If You Have These 9 Small Habits, It’s a Sign You Grew Up With A Toxic Mom

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While there are many factors that have helped shape you into the person you are today, it may be a sign you grew up with a toxic mom if you have a few habits that can’t otherwise be explained. These usually show up in the form of negative thoughts, and knee-jerk reactions, that can really add up and impact how you see yourself. cool stuff, cool stuff, cool stuff

“As children, we totally depend on our mothers, and they teach us how to view the world and ourselves,” psychotherapist Richard Brouillette, LCSW, tells Bustle. “So if their view [was] skewed or unhealthy, we [learned] to adjust ourselves to their outlook.” This may explain why you’re in the habit of jumping to conclusions, overworking, or constantly seeking validation — it’s often a side effect of the negative impact your mom had.

There is good new, though. “You can absolutely overcome the habits you developed from your childhood,” Brouillette says. “Start by learning to identify when your habit is triggered by a strong feeling, like anger or guilt […] Have a little script prepared that you can repeat to yourself. Remind yourself of what you already know: that you are capable, that you are good at what you do, or that you will grow.” cool stuff, cool stuff, cool stuff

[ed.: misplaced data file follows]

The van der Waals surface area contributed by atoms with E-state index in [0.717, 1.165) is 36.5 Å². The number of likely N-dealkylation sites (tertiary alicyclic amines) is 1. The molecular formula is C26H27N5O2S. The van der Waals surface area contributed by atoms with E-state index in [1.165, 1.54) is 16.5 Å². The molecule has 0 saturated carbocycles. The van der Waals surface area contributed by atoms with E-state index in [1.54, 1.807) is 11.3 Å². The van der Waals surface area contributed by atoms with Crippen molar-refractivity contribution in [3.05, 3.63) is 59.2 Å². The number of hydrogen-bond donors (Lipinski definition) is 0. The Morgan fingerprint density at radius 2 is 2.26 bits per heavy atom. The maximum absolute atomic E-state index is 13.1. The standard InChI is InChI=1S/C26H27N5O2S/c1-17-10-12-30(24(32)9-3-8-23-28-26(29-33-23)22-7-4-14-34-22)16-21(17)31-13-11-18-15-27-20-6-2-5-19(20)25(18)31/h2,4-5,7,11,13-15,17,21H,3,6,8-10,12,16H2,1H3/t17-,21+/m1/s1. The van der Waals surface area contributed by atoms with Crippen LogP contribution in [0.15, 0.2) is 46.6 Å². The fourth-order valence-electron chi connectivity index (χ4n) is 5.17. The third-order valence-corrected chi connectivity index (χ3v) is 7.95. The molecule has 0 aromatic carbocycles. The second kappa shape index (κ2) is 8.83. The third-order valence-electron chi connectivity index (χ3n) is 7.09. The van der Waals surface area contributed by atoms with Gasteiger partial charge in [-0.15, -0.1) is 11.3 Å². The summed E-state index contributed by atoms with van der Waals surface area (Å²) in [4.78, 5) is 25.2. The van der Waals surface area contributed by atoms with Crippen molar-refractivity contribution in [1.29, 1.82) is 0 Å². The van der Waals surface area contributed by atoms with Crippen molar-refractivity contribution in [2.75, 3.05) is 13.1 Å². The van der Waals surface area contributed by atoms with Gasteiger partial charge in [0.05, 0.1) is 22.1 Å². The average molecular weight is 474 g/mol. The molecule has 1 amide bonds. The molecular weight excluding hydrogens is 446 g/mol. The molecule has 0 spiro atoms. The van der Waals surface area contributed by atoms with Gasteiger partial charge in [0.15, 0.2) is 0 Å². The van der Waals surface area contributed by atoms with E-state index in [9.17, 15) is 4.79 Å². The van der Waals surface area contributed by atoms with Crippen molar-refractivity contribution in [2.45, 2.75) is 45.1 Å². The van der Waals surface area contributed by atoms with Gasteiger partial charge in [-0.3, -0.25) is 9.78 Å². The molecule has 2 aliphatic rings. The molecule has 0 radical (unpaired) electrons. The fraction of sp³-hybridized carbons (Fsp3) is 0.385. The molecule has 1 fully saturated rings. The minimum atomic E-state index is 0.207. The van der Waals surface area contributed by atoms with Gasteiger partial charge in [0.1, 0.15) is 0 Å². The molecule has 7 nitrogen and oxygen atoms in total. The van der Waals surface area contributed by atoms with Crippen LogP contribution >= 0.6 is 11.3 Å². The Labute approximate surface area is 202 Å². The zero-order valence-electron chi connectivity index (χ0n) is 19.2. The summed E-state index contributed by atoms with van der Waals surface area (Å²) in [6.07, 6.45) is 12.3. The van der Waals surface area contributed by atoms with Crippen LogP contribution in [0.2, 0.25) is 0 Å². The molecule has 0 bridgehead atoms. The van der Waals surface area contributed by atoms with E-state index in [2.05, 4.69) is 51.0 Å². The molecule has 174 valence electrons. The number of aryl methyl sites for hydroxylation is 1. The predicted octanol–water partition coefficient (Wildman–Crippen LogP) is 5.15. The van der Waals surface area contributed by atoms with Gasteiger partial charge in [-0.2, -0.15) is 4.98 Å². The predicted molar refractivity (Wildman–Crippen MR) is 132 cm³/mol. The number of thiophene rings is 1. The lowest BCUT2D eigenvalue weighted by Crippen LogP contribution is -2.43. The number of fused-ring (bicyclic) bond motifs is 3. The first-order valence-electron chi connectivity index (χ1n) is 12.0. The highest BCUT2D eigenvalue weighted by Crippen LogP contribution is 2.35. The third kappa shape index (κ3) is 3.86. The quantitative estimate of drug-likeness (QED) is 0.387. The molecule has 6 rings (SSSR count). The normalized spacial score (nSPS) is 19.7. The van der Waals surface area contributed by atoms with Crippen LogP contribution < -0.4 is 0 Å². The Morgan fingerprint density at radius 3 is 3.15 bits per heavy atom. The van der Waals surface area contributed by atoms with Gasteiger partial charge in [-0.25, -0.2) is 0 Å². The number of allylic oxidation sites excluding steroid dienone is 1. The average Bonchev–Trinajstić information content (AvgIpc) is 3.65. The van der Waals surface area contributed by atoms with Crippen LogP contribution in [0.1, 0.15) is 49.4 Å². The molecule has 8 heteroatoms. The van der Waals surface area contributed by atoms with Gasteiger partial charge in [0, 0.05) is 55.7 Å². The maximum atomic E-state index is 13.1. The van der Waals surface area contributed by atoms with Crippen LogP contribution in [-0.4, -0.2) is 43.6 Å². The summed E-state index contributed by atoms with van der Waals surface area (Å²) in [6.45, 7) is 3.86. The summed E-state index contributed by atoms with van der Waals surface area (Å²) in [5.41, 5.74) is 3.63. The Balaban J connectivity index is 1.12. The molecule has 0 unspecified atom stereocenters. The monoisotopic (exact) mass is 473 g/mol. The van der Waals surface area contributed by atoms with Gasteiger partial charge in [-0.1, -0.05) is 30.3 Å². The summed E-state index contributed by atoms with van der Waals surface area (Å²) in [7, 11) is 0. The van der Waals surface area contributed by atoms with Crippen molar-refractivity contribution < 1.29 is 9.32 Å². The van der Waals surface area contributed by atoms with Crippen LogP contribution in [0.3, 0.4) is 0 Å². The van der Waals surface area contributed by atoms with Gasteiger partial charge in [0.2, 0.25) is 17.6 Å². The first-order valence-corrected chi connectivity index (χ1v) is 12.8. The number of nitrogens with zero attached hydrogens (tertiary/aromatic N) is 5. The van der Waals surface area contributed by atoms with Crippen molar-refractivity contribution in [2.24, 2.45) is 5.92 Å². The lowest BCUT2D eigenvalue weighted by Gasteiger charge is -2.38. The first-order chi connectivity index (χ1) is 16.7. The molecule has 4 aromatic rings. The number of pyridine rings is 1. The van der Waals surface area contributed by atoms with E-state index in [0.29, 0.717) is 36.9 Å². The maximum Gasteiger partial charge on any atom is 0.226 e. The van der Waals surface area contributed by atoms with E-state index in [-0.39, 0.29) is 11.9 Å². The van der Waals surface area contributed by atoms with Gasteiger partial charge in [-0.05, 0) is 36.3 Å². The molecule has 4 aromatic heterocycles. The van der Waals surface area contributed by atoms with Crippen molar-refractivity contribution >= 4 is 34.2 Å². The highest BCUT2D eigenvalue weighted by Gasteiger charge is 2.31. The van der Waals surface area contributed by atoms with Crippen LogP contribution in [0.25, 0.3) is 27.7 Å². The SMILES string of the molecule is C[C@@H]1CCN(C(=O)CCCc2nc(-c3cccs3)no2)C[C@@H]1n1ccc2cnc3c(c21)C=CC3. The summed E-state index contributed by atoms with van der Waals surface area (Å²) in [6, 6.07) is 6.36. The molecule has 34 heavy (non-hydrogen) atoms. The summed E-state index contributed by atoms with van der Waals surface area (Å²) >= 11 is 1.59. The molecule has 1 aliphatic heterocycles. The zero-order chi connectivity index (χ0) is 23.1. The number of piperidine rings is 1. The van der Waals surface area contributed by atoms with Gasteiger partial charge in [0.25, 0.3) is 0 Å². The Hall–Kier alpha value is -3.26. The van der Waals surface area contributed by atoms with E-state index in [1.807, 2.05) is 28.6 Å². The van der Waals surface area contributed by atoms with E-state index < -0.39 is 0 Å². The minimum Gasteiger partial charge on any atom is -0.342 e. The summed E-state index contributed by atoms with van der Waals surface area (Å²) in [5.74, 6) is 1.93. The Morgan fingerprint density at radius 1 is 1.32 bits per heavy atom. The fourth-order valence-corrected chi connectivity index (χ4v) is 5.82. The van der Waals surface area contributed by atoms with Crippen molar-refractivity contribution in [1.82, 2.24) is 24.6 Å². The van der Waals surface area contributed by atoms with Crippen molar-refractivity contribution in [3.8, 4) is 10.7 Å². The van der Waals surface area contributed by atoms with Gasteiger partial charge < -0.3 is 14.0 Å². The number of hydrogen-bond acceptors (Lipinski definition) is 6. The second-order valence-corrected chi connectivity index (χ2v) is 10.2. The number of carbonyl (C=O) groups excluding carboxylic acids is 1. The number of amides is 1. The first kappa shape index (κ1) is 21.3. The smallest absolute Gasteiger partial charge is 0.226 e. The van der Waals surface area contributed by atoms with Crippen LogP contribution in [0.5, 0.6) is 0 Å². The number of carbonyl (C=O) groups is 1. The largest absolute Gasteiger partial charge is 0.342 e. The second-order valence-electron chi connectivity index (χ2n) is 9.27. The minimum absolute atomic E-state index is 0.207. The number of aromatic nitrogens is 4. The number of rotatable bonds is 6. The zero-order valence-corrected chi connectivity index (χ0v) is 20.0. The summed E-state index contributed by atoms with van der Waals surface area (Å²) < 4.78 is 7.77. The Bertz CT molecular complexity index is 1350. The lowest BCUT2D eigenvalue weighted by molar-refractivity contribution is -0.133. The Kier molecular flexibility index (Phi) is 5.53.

It may also be helpful to see a therapist, who will help you uncover the affect your mom had and give you ways to break bad habits, think more positively, and move on from your past. Here are a few habits you may have an adult if you grew up with a toxic mom, according to experts.

1. You Try To Be Agreeable At All Costs

While it’s fine to be an agreeable person and take steps to get along well with others, it’s easy for people raised by toxic moms to go overboard — to the point it’s unhealthy.

“You lean towards people-pleasing, in part because growing up with a toxic mom meant that conflict was abundant and explosive,” Dr. Helen Odessky, a licensed clinical psychologist and author of Stop Anxiety From Stopping You, tells Bustle. “People from such backgrounds tend to become conflict-avoidant, often at the expense of their needs and feelings.”

To overcome this, it may be helpful to go to therapy as a way of building up your self-esteem, and learning how to be more assertive.

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